Reviews

  • Roberto Calasso [is] the most inquisitively suggestive literary critic in the world today . . .

    Thomas McGonigle, Los Angeles Times
  • What a rare and special book this is, from its opening paragraph . . . But then what a rare writer is the prolific, post-Calvino Italian master Roberto Calasso-72-year-old scholar, translator, author of film scripts, radio and television adaptations, operatic librettos and seemingly most other viable prose forms in the late 20th and early 21st centuries . . . [La Folie Baudelaire is] an ideal introduction in English to one of the most urbane and readable of living masters.

    Jeff Simon, Buffalo News
  • Arresting observations on painters and paintings alike, aided and abetted by some discriminatingly chosen illustrations, beautifully reproduced . . . La Folie Baudelaire is bedazzling.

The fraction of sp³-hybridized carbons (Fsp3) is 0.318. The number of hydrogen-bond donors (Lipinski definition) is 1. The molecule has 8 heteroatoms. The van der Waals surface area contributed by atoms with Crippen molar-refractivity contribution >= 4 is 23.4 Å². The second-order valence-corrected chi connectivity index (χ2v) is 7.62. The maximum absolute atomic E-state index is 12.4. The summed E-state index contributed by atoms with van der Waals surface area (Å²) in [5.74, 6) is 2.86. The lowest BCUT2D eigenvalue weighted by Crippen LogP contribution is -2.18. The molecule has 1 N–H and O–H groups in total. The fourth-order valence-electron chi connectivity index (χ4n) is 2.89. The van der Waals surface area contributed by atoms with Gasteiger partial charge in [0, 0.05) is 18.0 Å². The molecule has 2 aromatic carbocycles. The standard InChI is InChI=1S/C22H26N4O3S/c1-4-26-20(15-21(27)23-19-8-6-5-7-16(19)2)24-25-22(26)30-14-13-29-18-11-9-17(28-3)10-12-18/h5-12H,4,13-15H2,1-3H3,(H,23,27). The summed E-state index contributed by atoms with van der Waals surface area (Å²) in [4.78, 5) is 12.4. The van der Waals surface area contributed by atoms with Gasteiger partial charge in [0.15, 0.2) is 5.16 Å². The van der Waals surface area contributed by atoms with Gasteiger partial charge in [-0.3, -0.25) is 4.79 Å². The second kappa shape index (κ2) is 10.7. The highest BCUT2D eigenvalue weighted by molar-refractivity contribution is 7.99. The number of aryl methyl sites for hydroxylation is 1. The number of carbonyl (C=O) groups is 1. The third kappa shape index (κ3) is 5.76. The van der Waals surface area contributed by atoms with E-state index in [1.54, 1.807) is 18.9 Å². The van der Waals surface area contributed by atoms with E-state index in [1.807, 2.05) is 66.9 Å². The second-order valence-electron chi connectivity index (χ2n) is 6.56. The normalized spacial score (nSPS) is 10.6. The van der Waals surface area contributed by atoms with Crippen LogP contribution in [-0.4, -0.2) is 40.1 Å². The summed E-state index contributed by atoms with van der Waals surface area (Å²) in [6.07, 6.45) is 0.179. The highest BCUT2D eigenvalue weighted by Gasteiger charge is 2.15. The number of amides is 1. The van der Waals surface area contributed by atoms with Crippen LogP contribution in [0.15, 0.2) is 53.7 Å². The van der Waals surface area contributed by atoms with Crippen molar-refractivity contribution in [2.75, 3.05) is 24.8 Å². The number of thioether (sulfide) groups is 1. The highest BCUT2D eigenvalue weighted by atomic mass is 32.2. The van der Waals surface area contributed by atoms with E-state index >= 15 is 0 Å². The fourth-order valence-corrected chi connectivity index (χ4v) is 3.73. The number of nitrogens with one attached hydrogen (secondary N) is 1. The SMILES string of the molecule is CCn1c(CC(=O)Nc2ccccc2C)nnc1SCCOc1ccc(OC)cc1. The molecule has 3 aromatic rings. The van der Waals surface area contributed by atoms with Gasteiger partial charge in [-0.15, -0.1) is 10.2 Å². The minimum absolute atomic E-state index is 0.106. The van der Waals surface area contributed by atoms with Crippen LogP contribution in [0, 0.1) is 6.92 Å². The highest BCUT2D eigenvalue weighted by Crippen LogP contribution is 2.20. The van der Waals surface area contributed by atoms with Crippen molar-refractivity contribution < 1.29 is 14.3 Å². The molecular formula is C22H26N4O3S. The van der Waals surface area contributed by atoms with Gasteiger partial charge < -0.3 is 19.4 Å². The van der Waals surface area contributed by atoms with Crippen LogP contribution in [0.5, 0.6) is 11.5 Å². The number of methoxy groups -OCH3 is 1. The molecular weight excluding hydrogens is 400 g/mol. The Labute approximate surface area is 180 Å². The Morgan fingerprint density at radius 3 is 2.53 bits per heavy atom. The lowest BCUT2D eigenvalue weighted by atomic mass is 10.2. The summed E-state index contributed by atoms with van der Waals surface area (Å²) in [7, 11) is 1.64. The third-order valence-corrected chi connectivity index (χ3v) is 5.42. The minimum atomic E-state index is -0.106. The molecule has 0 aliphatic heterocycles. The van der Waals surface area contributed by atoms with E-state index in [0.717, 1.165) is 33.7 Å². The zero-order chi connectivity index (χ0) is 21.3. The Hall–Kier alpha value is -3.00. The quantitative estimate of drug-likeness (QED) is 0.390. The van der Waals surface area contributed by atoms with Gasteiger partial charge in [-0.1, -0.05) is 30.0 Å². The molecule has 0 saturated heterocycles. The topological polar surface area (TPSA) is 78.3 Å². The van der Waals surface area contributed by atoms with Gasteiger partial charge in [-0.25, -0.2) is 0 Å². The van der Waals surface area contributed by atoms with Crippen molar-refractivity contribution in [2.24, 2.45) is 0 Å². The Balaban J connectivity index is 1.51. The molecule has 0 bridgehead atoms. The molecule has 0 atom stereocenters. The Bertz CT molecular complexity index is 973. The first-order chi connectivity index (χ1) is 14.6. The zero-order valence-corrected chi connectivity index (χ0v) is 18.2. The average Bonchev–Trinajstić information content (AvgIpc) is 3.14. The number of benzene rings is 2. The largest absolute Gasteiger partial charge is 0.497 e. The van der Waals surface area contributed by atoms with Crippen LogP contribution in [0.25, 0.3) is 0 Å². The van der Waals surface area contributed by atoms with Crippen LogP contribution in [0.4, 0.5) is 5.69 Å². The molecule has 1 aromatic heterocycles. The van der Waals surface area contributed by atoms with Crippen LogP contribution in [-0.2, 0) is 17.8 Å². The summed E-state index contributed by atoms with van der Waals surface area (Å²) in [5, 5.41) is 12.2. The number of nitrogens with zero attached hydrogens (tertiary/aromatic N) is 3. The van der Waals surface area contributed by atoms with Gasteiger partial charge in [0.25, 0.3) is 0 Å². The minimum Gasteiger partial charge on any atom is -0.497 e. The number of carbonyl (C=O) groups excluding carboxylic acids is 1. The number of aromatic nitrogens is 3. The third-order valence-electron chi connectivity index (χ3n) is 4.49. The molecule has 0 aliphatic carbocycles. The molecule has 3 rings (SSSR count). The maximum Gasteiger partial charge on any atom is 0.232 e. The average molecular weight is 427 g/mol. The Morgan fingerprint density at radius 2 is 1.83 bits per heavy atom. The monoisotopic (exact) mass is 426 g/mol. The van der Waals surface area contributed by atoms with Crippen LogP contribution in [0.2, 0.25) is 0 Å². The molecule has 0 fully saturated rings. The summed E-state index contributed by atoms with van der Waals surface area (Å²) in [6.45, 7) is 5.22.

Alex Danchev, The Guardian
  • It is a gorgeous, willful, and convincing re-staging of Baudelaire's style . . .

    Adam Thirlwell, The New Republic
  • Smoothing the way is the curiously conversational tone in which even the most arcane information is conveyed, as well as the underlying sense that, as the author piles detail upon detail, he's having a huge amount of fun. Calasso may identify with his hero, but there is no Baudelairean melancholy in his work. There's no show-off either-only a sincere delight, an innocent reveling in his own encyclopedic mind at play. This mood is catching, and if one adopts the right dreamy pace, one can commune with Calasso through a kind of imaginative osmosis.

    Andrea Lee, New Yorker
  • [Roberto Calasso is] an ambitious artist-critic, pushing the subject as far as he can, bent on penetrating the mind of both Baudelaire and his time. In the process, he delivers plenty of insight. . . Tough but rewarding, written with bold intelligence and panache.

    Kirkus
  • [Roberto Calasso is] a writer about the foundational myths and tales of human society who has no equal in the sparkle of his storytelling and the depth of his learning . . . His writing . . . these lost voices speak again, in magical, uncanny and something even sinister ways . . .

    Boyd Tonkin, The Independent